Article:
Aparna Shewakramani is here with her debut book, She’s Unlikeable (HarperCollins Publishers India), which mostly is about clearing the air amidst throat-cut editing by Netflix, which changes a persona of someone vs. their actual self in real life. This is mostly done to make a reality show interesting for its audience. But that’s not it, the book sheds light on what happened to Aparna’s life after the trolls started serving their threats and even going as far as stalking her right outside her house!
Aparna was one of the South Asian participants featured in a popular reality show produced by Netflix called “Indian Matchmaking”, which aired during the summer of 2020. The show featured upper class Indians searching for their life partners with an aim to get married eventually. There were nine participants in the show, out of which six were main participants. Not all lived in Northern parts of India, but were from the United States of America. Aparna was one of the few from the States who was actively searching for a South Asian life partner and hence had to meet the now infamous matchmaker, Sima Taparia.
Also read: Indian Matchmaking: Capitalising On The Arranged Marriage Market & Its Anxieties
The matchmaker that Netflix hired for their show had the sole job description of listening to the requirements of the participants and matching them with their prospects. However, the controversial statements made by Sima Taparia took over the internet. Mostly memes were circulated which lightened the seriousness of a great problem which went unaddressed-internalized misogyny.
Aparna writes in her book about one such incident: where Sima went as far as telling her brother-in-law about how he should tell Aparna to be less powerful with her opinions. And after her mother hears about this conversation, she gets fired up and confronts the director of the show. But then the director tried to calm her down without telling Sima anything, who was sitting quietly in an audible distance.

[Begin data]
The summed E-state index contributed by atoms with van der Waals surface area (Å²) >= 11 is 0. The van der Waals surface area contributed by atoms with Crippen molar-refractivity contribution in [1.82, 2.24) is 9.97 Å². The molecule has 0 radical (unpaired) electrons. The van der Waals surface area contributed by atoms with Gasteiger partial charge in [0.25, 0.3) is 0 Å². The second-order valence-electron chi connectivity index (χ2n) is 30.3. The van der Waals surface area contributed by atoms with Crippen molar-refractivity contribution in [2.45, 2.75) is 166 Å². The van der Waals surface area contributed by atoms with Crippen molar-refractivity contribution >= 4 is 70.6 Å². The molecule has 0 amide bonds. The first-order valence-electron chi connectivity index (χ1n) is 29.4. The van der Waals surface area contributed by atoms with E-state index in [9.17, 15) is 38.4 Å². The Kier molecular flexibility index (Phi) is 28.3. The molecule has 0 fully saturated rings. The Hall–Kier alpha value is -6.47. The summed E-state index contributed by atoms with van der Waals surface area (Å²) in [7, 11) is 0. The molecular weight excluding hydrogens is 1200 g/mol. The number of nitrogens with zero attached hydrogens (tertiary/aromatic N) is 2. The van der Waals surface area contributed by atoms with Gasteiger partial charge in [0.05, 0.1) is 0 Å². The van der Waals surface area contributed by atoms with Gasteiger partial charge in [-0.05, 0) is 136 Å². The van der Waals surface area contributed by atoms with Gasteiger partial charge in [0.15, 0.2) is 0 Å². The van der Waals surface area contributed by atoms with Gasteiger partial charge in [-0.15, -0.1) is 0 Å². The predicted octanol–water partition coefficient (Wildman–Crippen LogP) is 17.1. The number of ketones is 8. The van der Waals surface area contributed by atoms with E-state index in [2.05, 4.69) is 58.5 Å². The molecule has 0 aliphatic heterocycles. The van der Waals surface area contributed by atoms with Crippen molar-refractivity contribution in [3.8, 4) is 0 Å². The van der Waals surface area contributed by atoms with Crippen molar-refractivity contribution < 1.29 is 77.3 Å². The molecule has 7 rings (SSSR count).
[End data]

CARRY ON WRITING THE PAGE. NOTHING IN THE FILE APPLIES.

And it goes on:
Indian Matchmaking had a polarised fan-base for Aparna, more than half who disliked her and the other small part(mostly women) who came out in support of her.
The year was 2020 and feminism had already reached the world, yet men and women refused to support a woman who knew what she wanted. The directorial team of Netflix failed to do a good job of portraying a strong and independent woman in a light that she deserved. Until you are smiling and not showing your strong opinions, you have the potential to get married was basically what the show suggested. The moment you know what you want and have a strong mind to stick with that “you’re unlikeable”.
This book is mostly a narrative correction of how Aparna really is vs. how she was perceived, which made her lose credibility in the society. It talks about her stories of growing up as a migrant citizen and eventually being successful in a foreign country, facing fears and refusing to give up, countless dates and yet a romantically dead life, disappointments as a single woman but happiness of having a supportive squad of women friends and loved ones. Her life is all that and other modern urban women stories.
Also read: All The Reasons Indian Matchmaking Does Not Deserve An Emmy Nomination
Aparna’s narrative ended with-
“And to everyone who ever hated, despised, or detested me due to my portrayal on a television show. Thank you. You are the very reason I continue to speak up for ambitious, driven women who want love but aren’t willing to settle for anything less than the partner they believe they deserve. You are the reason I live my truth every single day.”
Definitely a must-read, if you believe in not settling for less.
Sairindhri Sengupta weaves magic with words and proves the pen to be mightier than sword. She is the author of ‘The Bitch Of Varanasi’ which is a beautifully woven narrative strongly demystifying the contemporary illusions and exposing to the realities of mindset that people continue to saddle with. You can follow her on Instagram.